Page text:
Low inventories across the copper supply chain mean that any resolution to the U.S.-China trade war could trigger a snap rally in prices as consumers rush to restock, market participants said on Tuesday.

Combined stocks of on-warrant copper in London Metal Exchange and Shanghai exchange warehouses have declined 50.5% since mid-August metal buyers have slowed replenishment rates.

Declines in warehouse stocks are often seen as a sign of robust demand in the main industrial demand centres for the metal, used in construction and power industries.

But low stocks also reflect a risk reduction strategy by consumers who have switched to making hand-to-mouth purchases that avoid building any inventories not already ordered by a customer, delegates at an LME conference in Singapore said. 

“Trade war concerns have been going on now for over 12 months and, understandably, participants all the way through the supply chain have de-stocked to reduce risk,” said Guy Wolf, head of market analytics at broker Marex Spectron in Singapore.

“But once the market has certainty about the trade and tariff outlook… the psychology will completely flip, because everyone will want to restock. They’ll fear that prices will run away from them,” he said on the sidelines of the conference.

But the current lack of certainty over how the tit-for-tat spat will play out is making traders cautious about making new purchases, he said.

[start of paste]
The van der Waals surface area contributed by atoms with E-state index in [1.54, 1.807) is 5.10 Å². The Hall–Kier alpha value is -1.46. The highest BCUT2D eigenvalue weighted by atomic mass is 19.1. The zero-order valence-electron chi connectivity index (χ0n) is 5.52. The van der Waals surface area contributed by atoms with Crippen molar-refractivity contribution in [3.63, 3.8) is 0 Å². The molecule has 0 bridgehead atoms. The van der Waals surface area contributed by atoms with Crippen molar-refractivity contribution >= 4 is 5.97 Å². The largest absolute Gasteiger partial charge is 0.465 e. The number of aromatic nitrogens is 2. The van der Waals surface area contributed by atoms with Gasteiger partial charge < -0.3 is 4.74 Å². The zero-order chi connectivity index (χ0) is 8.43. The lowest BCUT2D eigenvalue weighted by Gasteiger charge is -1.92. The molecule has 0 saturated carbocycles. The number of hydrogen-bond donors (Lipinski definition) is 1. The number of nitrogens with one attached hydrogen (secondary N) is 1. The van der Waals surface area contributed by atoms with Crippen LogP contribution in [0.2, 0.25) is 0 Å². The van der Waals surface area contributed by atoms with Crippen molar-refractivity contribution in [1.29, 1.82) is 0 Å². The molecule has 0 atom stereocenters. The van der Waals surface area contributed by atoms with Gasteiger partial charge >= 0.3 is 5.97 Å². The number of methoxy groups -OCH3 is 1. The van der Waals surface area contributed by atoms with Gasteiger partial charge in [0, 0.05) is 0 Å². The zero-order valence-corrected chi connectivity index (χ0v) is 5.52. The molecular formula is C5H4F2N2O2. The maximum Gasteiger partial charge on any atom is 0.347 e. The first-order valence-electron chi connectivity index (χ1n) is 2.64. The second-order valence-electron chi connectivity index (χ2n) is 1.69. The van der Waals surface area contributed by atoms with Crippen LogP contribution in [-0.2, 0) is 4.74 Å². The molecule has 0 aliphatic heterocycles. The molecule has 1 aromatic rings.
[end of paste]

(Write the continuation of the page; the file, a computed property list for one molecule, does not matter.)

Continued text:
“If it’s the imposition of a new tariff… you can’t hedge that risk. That’s why people are trying to minimize their exposure.”   

Julie Zhu, a director at Singapore-based Viant Commodities, said the market in China was slow.

“I think the best indicator is to look at the bonded warehouse copper stocks.

It’s 200,000 tonnes of metal, which is a third of its peak in 2017. Usually copper is a great indicator of the Chinese economy … so the fact that it has dropped by two thirds tells us lots.”

Shigemoto Toma, a senior base metals trader with Anglo American, said China’s infrastructure investment could boost copper demand by as much as 3-4% in 2020, which could impact prices due to “not much of a (stocks) buffer.” . 

“All in all, if we see a resolution to the U.S-China trade tensions, we are likely to see substantial upside.”

LME copper traded at about $5,834 a tonne on Tuesday, down 0.8% on the day and 2.2% for the year.


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